Everyone in the beauty industry knows that the core cosmetics consumer is female and age 21-29. But in the same way that nuance is key when developing shade ranges for concealer, looking closely at demographic data can reveal interesting trends about who’s buying what in beauty.
While compiling insights for our recent top cosmetics influencer reports, we dove deep into three common cosmetics categories (niche, mass, and prestige) and discovered how different influencers’ audiences align with each of them. That got us thinking: what could we learn by looking at all three categories at the same time?
What you’ll find below is uncurated consumer demographic data for niche, mass, and prestige cosmetics. This is similar to what you’d encounter in Social Standards’ Consumer Analytics tool, though with full access you’d get the demographic breakdown for everything within the cosmetics vertical, including specific brands or products (e.g., highlighter).
We suggest reading this data in two ways: First, look horizontally across a row to focus on within-demographic info. This view offers an overall sense of how consumers within a particular demographic (e.g., 21-24 year-olds) relate to each cosmetics category.
Second, though, it’s equally valid and important to look across demographics (vertically) to get a sense of what’s going on within a particular cosmetics category. This is the approach we took in our influencer reports, so if you’re interested in a deeper dive that includes a psychographic profile, click here!
Women are the biggest cosmetics consumers overall, but men gravitate more specifically toward prestige brands.
It’s no surprise to see that women are the biggest cosmetics consumers, regardless of category. What is instructive, however, are the variations across cosmetic categories. While prestige and mass cosmetics both attract a fair number of men, niche cosmetics trails those categories by a significant amount. That’s likely due to niche cosmetics brands’ limited product offerings, which may not be designed to attract a broader audience.
This breakdown is likely due to multiple factors: Prestige brands like Chanel have courted male consumers by creating product lines for them. On top of that, prestige and mass cosmetics are also the best-known and most established brands, making them doubly likely to gain attention from men.
Our data suggests that cosmetics consumption begins at a younger age than conventional wisdom dictates. But we also see consistent adoption at all ages.
Niche cosmetics skew toward younger consumers (17-24 y/o). That makes sense, because many niche cosmetics brands market themselves as the latest thing. Equally important is the consideration that younger consumers have yet to develop strong brand loyalty, and therefore try new products on a more consistent basis than older consumers.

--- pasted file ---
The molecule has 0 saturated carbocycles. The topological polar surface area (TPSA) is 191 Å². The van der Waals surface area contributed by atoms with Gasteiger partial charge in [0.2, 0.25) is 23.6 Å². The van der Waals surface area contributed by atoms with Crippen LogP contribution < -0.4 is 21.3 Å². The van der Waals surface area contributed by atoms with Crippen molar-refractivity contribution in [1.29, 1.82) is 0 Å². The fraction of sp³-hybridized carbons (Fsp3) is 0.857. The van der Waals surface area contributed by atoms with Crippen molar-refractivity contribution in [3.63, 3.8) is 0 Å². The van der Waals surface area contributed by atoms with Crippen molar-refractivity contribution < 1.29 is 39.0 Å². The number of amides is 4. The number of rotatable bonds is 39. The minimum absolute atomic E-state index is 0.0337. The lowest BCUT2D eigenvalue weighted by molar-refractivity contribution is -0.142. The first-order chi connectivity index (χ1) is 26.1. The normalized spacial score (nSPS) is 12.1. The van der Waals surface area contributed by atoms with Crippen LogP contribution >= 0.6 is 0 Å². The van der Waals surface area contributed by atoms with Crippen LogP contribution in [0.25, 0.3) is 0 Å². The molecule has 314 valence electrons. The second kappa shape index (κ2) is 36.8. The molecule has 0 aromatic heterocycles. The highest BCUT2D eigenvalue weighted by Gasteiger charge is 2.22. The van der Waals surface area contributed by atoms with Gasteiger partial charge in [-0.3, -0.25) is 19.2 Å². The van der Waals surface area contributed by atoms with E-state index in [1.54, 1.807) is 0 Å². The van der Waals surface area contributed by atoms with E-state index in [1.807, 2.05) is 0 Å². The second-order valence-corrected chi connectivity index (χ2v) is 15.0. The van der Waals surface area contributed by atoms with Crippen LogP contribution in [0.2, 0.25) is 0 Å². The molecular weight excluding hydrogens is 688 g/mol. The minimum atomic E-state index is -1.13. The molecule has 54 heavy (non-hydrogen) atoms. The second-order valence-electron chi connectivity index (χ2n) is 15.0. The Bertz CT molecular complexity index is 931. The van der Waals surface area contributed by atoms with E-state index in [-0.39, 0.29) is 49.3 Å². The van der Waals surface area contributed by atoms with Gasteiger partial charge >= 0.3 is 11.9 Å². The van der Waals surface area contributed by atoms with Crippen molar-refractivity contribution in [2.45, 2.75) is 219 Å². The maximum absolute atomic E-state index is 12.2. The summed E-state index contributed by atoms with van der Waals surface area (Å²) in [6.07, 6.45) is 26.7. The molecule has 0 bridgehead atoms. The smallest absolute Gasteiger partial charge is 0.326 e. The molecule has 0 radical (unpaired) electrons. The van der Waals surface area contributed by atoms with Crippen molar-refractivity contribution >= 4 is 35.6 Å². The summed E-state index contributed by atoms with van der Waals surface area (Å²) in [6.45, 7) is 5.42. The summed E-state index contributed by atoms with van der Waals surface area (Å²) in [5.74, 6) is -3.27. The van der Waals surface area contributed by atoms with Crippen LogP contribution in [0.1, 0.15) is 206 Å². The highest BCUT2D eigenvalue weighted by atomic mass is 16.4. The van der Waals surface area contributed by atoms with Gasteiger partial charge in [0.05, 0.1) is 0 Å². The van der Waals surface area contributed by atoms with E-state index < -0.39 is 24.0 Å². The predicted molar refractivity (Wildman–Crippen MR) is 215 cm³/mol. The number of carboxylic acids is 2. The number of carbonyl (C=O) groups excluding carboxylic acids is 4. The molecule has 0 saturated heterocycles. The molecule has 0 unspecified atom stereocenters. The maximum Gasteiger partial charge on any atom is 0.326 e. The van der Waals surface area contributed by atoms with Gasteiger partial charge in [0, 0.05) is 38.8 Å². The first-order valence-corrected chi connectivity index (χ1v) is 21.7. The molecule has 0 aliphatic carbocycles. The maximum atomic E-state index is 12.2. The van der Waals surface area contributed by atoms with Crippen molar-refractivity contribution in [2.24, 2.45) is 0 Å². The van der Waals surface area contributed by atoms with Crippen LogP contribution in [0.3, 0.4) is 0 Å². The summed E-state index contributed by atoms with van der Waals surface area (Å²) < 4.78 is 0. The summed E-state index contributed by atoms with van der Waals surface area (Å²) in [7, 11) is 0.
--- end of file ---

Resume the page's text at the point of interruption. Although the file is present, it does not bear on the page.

In contrast, prestige cosmetics are especially popular among 25-54 year-olds. Not only are these consumers more able to afford higher-end brands, they’re also more conscious of concerns like sun damage and wrinkles and may seek out cosmetics with quality ingredients that complement their skincare regimens.
What’s remarkable about the mass cosmetics category is the relative lack of age-driven skew. The volume of conversations about mass cosmetics overall indicates this isn’t due to a lack of popularity, but instead points to mass cosmetics’ ubiquity. Simply put: mass cosmetics have mass appeal.
Cosmetics are consumed by individuals of all races/ethnicities, but African American and Hispanic consumers are the most passionate purchasers.
Our data points to African American and Hispanic consumers as the most passionate about cosmetics generally, a finding that’s perhaps more telling than the category breakouts.
The other notable finding here is that there isn’t much variation within any race/ethnicity’s lowest percentile and its highest. This is indicative of the demographic groups’ degree of involvement in the market. Their commitment to their beauty regimen holds true regardless of the level of prestige, although it may be influenced by product type, benefits and concerns, and so forth.
However, when looking at race/ethnicity, keep in mind that the brands within each category may vary wildly from the categories themselves. For example, while the prestige cosmetics category as a whole skews toward African American and Hispanic consumers, Shiseido skews Asian (94th percentile) and white/Caucasian (88th), whereas NARS skews African American (81st percentile) and Hispanic (78th).
Again, cosmetics consumers come from every income bracket. The real insight comes from looking more closely at the data.
Let’s take this one from the bottom up. While it seems obvious that higher income consumers would be more aligned with prestige cosmetics—which often come at a higher price point—that’s not necessarily the case.
Rather, prestige cosmetics don’t show a strong skew toward any income level. One possible explanation for this is that consumers may view prestige cosmetics as splurges, making them highly desirable but limited additions to their makeup bags.
In the middle income range, we see solid representation in niche and mass cosmetics, with relatively less affinity for prestige brands. Still, most of the variation here is splitting hairs, not meaningful skew.
Finally, lower income consumers lean toward mass and prestige brands. Mass makes immediate sense—these cosmetics are readily available and are often at attainable price points. But what’s the deal with low income consumers’ embrace of prestige cosmetics? Again, we might be able to chalk this up to aspirational consumption. Consumers may invest in some high-end products, supplementing them with more affordable mass cosmetics.